Security & Fraud

Silk Road 2.0 Affiliate Sentenced To Jail Time

Man Sentenced For Silk Road 2.0

One of the men accused of helping to manage Silk Road 2.0, the successor website to online black market Silk Road, was sentenced to eight years in U.S. prison, Reuters reported late last week.

Brian Farrell, a staff member of Silk Road 2.0, pled guilty earlier this year to charges related to conspiracy to distribute heroin, cocaine and methamphetamine and was arrested back in Jan. 2015.

Much like the original website, Reuters said that Silk Road 2.0 enabled users to make anonymous transactions using bitcoin, typically for drugs, hacking tools and other illegal items.

Silk Road 2.0 made its debut in 2013, just weeks after Silk Road was shut down by authorities and its creator, Ross Ulbricht, was arrested.

During Ulbricht’s three-hour conviction sentencing hearing, Federal Judge Katherine Forrest called the Silk Road “an assault on the public health of our communities,” as it was the site that funneled through billions of dollars for selling heroin, cocaine and crystal meth.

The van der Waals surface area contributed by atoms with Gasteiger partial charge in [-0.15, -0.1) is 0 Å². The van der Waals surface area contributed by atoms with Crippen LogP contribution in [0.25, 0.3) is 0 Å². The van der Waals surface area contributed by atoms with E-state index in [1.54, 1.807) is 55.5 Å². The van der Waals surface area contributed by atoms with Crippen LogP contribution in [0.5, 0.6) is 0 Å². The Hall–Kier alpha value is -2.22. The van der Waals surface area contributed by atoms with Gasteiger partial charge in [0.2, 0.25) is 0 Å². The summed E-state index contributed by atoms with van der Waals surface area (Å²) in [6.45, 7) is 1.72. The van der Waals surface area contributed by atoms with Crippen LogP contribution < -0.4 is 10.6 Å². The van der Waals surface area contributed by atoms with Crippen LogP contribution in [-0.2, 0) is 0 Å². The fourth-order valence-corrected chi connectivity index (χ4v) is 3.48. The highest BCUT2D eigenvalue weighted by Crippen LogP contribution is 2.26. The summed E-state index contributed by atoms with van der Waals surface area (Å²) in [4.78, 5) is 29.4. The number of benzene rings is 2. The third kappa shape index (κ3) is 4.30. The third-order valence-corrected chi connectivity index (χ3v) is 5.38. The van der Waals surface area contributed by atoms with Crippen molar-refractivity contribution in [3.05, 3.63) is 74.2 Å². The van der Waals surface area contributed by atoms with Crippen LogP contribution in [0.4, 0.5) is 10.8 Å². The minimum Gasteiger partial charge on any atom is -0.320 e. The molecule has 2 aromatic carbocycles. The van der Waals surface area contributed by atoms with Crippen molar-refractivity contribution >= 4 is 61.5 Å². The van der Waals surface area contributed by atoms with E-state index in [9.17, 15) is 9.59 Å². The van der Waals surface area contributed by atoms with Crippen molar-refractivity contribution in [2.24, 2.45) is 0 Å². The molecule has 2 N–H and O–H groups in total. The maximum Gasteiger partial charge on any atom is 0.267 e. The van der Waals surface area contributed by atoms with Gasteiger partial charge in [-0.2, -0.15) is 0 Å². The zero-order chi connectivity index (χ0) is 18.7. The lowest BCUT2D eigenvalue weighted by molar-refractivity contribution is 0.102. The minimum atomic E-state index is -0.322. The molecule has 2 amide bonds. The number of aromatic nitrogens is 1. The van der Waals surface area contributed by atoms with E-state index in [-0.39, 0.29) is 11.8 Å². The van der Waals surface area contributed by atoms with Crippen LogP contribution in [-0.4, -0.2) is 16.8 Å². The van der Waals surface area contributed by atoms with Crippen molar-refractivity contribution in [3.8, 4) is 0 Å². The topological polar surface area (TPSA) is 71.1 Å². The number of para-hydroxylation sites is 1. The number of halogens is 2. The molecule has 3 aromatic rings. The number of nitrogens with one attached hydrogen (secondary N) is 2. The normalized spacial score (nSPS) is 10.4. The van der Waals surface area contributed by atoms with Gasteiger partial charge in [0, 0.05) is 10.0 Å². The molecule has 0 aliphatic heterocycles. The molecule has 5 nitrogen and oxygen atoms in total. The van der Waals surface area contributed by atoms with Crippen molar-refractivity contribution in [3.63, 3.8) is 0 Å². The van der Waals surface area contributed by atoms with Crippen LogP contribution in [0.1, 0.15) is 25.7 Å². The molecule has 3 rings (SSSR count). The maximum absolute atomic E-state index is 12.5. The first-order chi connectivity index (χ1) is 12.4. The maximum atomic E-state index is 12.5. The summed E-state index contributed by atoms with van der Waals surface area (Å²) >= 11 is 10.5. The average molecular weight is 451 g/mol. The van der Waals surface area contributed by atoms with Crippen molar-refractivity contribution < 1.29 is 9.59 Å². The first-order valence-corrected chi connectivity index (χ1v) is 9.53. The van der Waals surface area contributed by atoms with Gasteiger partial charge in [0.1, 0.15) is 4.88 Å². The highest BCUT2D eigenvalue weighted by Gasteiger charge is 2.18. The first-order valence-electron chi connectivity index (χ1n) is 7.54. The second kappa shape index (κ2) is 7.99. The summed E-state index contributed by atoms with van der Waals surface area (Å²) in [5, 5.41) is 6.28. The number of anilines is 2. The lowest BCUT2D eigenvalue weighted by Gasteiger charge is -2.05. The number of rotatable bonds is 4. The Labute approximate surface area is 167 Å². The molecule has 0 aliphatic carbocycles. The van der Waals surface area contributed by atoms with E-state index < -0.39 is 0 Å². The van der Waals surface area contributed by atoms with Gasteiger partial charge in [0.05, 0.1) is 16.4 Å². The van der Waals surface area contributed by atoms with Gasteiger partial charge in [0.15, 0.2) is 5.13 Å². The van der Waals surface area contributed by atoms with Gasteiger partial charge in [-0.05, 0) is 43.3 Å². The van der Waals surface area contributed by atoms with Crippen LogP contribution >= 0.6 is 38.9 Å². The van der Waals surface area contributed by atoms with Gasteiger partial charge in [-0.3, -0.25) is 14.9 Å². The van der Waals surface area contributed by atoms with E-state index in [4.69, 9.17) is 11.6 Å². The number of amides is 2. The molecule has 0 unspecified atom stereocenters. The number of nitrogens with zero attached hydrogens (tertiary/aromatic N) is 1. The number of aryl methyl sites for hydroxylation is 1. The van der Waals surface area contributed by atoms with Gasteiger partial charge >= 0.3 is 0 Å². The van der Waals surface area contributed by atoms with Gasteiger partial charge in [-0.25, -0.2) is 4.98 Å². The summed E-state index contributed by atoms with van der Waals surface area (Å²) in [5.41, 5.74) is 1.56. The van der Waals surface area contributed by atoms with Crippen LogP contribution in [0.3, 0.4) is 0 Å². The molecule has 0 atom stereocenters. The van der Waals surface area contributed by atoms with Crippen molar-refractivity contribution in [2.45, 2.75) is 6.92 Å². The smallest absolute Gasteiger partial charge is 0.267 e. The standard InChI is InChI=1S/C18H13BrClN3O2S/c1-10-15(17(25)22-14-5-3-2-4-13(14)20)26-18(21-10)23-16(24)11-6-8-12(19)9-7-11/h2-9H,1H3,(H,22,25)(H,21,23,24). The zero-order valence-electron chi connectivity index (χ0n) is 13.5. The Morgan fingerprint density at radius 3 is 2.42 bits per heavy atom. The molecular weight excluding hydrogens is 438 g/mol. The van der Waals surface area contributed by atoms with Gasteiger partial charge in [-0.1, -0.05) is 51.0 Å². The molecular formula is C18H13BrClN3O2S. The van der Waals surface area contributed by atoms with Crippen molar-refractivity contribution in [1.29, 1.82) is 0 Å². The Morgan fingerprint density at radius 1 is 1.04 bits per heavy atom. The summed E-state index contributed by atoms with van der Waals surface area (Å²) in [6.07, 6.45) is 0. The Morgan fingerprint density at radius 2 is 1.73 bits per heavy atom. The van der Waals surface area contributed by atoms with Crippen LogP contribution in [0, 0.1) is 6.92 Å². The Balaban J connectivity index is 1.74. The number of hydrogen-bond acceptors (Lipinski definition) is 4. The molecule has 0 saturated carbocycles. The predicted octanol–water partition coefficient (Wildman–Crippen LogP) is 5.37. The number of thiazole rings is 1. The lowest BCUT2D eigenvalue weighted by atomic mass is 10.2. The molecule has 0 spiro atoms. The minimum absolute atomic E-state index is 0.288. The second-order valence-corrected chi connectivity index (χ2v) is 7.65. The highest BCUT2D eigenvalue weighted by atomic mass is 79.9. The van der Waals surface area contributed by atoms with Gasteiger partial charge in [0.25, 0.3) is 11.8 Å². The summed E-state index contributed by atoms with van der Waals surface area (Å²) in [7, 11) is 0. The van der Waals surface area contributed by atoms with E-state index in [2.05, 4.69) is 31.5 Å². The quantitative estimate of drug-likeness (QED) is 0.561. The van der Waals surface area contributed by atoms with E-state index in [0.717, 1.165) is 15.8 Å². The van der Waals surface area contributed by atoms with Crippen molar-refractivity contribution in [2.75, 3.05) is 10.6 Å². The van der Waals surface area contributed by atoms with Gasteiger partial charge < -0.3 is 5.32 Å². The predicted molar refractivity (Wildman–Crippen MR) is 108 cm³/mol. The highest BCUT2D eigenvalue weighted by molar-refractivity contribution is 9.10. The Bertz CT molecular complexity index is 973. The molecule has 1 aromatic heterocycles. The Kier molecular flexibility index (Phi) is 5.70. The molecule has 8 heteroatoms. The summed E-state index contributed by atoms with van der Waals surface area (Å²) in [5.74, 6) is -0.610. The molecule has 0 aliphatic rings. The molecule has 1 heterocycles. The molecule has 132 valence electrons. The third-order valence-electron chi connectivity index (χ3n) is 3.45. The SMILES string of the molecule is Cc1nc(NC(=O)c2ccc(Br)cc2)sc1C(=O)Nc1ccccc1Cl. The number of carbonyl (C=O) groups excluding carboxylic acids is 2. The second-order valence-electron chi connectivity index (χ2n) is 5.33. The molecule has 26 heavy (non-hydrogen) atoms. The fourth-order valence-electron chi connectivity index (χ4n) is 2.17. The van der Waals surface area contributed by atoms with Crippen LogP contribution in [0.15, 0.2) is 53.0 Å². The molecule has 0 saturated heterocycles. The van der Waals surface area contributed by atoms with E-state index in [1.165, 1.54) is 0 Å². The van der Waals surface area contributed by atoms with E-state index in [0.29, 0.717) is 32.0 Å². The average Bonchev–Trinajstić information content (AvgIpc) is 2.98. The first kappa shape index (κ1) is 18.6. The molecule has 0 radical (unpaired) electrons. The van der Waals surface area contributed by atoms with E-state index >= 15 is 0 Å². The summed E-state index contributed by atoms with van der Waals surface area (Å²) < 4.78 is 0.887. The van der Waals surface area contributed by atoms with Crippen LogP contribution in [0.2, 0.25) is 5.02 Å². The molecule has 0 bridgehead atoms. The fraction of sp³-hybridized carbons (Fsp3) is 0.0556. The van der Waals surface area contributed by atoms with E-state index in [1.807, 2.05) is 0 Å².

Back in February, former Secret Service agent Shaun Bridges managed to get himself arrested again as he was trying to skip the country before turning himself in on a six-year jail sentence in connection to the Silk Road fiasco for skimming bitcoin from the case.

Bridges already confessed in August to pocketing hundreds of thousands in digital currency while working on the Silk Road case and was sentenced to 71 months in prison. He was scheduled to turn himself in on a Friday (Jan. 29) to start serving that sentence, but it seems that perhaps he had some other ideas.

He was arrested in his home after he was found in possession of a bag containing his passport, records for offshore accounts, documents for his wife’s non-U.S. citizenship and many, many bulletproof vests.

——————————–

Latest Insights: 

Facebook is a giant in the ad game, with 2.3 billion active monthly users and $16.6 billion in quarterly advertising revenue. However, its omnipresence makes it a honeypot for fraudsters. In this month’s Digital Fraud Report, PYMNTS talks with Rob Leathern, Facebook’s director of product management, on how the site deploys automated systems and thorough advertiser vetting to close the lid on fraudster attempts.

Click to comment

TRENDING RIGHT NOW

To Top